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The terms buried treasure, peg leg, and Jolly Roger are associated with the legends of pirates. Through various novels, movies, and comic strips, these terms have gained popularity. Long used as frightening, fictional characters, pirates became part of the storytelling mystique. The images of pirates, though they seem fictional, are actually based on true stories that sailors recounted about their journeys. In the early years of the sixteenth century, merchant ships delivered goods via ocean trade routes. Piracy originated when certain countries attempted to gain control of these routes by sending out pirate ships. The ships were inhabited by buccaneers, hunters named for the French word for barbeque, boucan; by corsairs, hunters found in the Mediterranean and Dominican Republic; or by the most dangerous of the three, privateers, who destroyed the merchant vessels of other nations to gain riches for their country. The captain of a pirate ship is usually depicted in movies as cruel and overbearing. In some cases, this may have been true. Usually, though, the captain was chosen by his crew because of his ability to win prizes and riches, and because he had the courage and daring needed to take over other ships. When a crew no longer supported its captain, he was simply thrown overboard, or marooned on a deserted island. From the sixteenth to the eighteenth century, a pirate ship's flag was known to evoke fear and terror in the hearts of any sailors in its view. Each pirate captain had a differently designed pirate flag, or Jolly Roger. The Jolly Roger, either black and white, or red, bore pictures meant to scare sailors, like the classic skull and crossbones design. The origin of the Jolly Roger's name is unclear, but it may have evolved from a nickname for the devil, Old Roger. Another possibility is that the name originates from the French words for pretty and red, jolie rouge. Sight of the black and white flag warned sailors of an impending attack. Many ships would surrender at the mere sight of it. An even more terrifying sight, though, was the red flag, which meant that sailors would not be given the option to surrender prior to the attack, but were instead forced to fight to the death. Many researchers believe these pirate tales represent scare tactics meant to encourage caution among sailors. For example, one such tale explained that a black flag was raised to warn sailors that a plague or illness was on board. Regardless, during the last century, by increasing naval patrolling and by labeling piracy an international offense, the prevalence of piracy has been greatly minimized. Hence, we will probably never discover the truth behind these pirate legends. Here is the passage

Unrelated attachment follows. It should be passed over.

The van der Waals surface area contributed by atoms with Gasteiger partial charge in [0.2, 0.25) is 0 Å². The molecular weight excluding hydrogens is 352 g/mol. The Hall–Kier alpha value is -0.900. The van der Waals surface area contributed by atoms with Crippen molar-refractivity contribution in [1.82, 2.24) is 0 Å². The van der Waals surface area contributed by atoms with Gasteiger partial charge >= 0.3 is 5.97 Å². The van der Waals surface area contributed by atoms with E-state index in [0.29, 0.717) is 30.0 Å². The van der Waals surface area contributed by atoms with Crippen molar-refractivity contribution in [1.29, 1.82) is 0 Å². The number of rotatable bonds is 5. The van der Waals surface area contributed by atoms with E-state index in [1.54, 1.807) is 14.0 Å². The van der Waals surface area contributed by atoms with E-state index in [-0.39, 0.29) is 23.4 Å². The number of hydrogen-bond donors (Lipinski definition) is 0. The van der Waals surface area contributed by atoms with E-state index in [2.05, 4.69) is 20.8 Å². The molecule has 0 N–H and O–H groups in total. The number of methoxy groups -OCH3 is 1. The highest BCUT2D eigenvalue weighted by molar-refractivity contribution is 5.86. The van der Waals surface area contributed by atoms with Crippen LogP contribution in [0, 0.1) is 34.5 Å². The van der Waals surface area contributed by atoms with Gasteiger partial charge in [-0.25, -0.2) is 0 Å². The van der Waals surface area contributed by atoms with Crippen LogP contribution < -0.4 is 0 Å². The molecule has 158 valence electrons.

b is the correct answer